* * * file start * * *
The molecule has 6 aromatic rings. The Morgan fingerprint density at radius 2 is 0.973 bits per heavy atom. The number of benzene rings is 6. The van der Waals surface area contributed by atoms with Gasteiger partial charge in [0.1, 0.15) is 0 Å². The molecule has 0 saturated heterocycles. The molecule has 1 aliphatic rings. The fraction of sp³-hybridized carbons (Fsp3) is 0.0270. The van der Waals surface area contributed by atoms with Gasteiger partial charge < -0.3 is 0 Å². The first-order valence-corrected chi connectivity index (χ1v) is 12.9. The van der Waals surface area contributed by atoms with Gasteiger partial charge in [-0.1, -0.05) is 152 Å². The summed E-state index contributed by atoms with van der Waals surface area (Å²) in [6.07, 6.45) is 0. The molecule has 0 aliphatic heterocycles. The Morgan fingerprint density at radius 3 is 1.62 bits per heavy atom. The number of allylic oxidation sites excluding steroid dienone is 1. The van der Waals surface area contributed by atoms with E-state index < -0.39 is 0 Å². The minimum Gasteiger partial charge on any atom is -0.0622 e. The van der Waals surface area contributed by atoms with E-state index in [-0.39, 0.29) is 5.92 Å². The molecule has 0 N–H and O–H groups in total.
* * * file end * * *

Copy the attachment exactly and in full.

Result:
The molecule has 6 aromatic rings. The Morgan fingerprint density at radius 2 is 0.973 bits per heavy atom. The number of benzene rings is 6. The van der Waals surface area contributed by atoms with Gasteiger partial charge in [0.1, 0.15) is 0 Å². The molecule has 0 saturated heterocycles. The molecule has 1 aliphatic rings. The fraction of sp³-hybridized carbons (Fsp3) is 0.0270. The van der Waals surface area contributed by atoms with Gasteiger partial charge < -0.3 is 0 Å². The first-order valence-corrected chi connectivity index (χ1v) is 12.9. The van der Waals surface area contributed by atoms with Gasteiger partial charge in [-0.1, -0.05) is 152 Å². The summed E-state index contributed by atoms with van der Waals surface area (Å²) in [6.07, 6.45) is 0. The molecule has 0 aliphatic heterocycles. The Morgan fingerprint density at radius 3 is 1.62 bits per heavy atom. The number of allylic oxidation sites excluding steroid dienone is 1. The van der Waals surface area contributed by atoms with E-state index < -0.39 is 0 Å². The minimum Gasteiger partial charge on any atom is -0.0622 e. The van der Waals surface area contributed by atoms with E-state index in [-0.39, 0.29) is 5.92 Å². The molecule has 0 N–H and O–H groups in total.